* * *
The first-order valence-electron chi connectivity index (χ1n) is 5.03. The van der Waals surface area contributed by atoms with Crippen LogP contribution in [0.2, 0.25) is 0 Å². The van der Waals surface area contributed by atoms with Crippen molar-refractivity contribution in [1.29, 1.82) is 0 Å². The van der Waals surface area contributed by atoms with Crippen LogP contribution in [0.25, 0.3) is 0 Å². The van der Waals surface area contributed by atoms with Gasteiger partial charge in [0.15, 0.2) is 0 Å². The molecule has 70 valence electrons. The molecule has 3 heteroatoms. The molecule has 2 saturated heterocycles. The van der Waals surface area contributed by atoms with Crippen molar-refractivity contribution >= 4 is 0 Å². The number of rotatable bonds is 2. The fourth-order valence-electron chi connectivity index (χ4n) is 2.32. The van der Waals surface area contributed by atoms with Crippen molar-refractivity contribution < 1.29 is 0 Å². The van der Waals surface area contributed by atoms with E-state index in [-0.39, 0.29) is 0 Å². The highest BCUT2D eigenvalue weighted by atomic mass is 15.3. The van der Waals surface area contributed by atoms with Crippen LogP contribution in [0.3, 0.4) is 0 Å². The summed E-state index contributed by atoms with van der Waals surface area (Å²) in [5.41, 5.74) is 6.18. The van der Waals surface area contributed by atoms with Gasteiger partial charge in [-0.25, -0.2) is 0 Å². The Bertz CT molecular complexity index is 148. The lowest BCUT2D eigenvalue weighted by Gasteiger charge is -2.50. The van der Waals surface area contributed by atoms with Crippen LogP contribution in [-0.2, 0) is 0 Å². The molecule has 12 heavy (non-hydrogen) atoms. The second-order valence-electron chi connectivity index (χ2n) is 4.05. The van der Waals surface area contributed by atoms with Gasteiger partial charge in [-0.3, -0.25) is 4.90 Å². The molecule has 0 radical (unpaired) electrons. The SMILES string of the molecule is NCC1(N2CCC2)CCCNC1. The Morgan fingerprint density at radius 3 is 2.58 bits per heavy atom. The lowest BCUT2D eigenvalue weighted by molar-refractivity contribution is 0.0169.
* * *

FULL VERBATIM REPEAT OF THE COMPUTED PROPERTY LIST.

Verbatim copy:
The first-order valence-electron chi connectivity index (χ1n) is 5.03. The van der Waals surface area contributed by atoms with Crippen LogP contribution in [0.2, 0.25) is 0 Å². The van der Waals surface area contributed by atoms with Crippen molar-refractivity contribution in [1.29, 1.82) is 0 Å². The van der Waals surface area contributed by atoms with Crippen LogP contribution in [0.25, 0.3) is 0 Å². The van der Waals surface area contributed by atoms with Gasteiger partial charge in [0.15, 0.2) is 0 Å². The molecule has 70 valence electrons. The molecule has 3 heteroatoms. The molecule has 2 saturated heterocycles. The van der Waals surface area contributed by atoms with Crippen molar-refractivity contribution >= 4 is 0 Å². The number of rotatable bonds is 2. The fourth-order valence-electron chi connectivity index (χ4n) is 2.32. The van der Waals surface area contributed by atoms with Crippen molar-refractivity contribution < 1.29 is 0 Å². The van der Waals surface area contributed by atoms with E-state index in [-0.39, 0.29) is 0 Å². The highest BCUT2D eigenvalue weighted by atomic mass is 15.3. The van der Waals surface area contributed by atoms with Crippen LogP contribution in [0.3, 0.4) is 0 Å². The summed E-state index contributed by atoms with van der Waals surface area (Å²) in [5.41, 5.74) is 6.18. The van der Waals surface area contributed by atoms with Gasteiger partial charge in [-0.25, -0.2) is 0 Å². The Bertz CT molecular complexity index is 148. The lowest BCUT2D eigenvalue weighted by Gasteiger charge is -2.50. The van der Waals surface area contributed by atoms with Crippen LogP contribution in [-0.2, 0) is 0 Å². The molecule has 12 heavy (non-hydrogen) atoms. The second-order valence-electron chi connectivity index (χ2n) is 4.05. The van der Waals surface area contributed by atoms with Gasteiger partial charge in [-0.3, -0.25) is 4.90 Å². The molecule has 0 radical (unpaired) electrons. The SMILES string of the molecule is NCC1(N2CCC2)CCCNC1. The Morgan fingerprint density at radius 3 is 2.58 bits per heavy atom. The lowest BCUT2D eigenvalue weighted by molar-refractivity contribution is 0.0169.